Vanish the coin either by sleeving, lapping etc. but make it appear that you are using a thumb-tip.

It only remains for you to show the absence of the coin and wait for his cry of, "Thumb-tip, thumb-tip!"

Finally you reveal that you are only wearing a rubber band!!!

It doesn't sound like much of a finale but I

can assure you that any magician will laugh his socks off when he sees what fooled him!

If you wish to make it a complete mystery, you could slide the elastic off and allow it to fall unseen to the floor!

If you do this, don't forget to wait a few seconds for your thumb to return to normal!

Another strange use for the small band is .. . Take a match and, with a penknife, cut a small notch into the head of the match. Be careful when doing this or the match may ignite!!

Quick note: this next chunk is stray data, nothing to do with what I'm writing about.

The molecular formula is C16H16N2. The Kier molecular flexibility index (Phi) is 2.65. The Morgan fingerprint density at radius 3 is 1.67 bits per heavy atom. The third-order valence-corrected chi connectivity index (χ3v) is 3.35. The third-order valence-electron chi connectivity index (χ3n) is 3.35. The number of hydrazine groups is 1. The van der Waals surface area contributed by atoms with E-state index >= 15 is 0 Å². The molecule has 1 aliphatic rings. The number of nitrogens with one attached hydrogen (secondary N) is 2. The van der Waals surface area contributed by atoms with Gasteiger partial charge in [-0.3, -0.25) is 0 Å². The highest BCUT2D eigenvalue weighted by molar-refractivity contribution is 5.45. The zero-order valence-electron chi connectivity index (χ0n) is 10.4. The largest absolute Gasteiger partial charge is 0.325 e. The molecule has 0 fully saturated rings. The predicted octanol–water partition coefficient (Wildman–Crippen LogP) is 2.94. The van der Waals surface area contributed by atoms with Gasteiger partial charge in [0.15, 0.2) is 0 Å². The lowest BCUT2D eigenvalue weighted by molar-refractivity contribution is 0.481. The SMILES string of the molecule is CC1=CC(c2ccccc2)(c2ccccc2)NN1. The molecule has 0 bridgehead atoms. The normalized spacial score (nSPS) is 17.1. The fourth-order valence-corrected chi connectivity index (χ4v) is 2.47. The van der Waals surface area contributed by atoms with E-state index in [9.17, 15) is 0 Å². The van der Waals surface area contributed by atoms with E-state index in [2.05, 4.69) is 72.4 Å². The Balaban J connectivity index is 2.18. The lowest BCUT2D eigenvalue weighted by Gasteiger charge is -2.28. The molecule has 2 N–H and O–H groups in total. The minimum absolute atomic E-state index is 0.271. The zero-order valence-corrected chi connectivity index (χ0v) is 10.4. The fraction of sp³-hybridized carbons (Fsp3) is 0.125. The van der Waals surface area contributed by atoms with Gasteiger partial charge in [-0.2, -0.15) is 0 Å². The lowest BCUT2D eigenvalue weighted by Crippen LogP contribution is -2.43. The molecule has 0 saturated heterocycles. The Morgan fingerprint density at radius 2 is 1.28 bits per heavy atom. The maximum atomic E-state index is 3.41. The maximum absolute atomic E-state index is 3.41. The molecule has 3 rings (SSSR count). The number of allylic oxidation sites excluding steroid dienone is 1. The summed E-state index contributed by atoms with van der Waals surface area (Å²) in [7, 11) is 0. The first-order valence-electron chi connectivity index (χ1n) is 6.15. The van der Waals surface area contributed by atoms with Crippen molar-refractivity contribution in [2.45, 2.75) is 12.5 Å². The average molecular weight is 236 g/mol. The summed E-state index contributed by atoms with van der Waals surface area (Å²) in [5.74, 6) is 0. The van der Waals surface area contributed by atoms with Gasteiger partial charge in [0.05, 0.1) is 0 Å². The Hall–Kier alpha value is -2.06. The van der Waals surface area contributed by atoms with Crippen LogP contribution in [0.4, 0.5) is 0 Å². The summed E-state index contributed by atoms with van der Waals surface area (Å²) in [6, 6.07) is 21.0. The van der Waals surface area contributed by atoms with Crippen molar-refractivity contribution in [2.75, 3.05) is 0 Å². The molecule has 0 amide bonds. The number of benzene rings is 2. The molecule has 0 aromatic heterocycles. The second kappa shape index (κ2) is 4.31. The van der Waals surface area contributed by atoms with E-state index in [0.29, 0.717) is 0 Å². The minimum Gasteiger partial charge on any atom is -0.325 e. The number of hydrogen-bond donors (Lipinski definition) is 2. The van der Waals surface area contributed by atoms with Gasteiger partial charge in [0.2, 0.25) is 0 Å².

Now encircle the match with a band as shown in Fig:2.

From a short distance the band is completely invisible. Now offer to demonstrate a strange (3) experiment in static electricity.

Remove the gimmicked match from the box, plus an ordinary match as well.

Extend your left forefinger and position the gimmicked match onto it as shown in Fig:3. Ask a spectator to hold the match box as you strike the ungimmicked match. You now comment that, due to static electricity, a strange thing will happen when you light the other match.

With the burning match light the gimmicked one-and you'll be amazed to find that the instant the match ignites ... it is hurled, still burning, across the room!! It really is a strange sight to see and I strongly urge you to give it a try. Pascal points out that he sometimes uses it just as a stunt but usually uses it to start the Domino effect, previously detailed in this issue.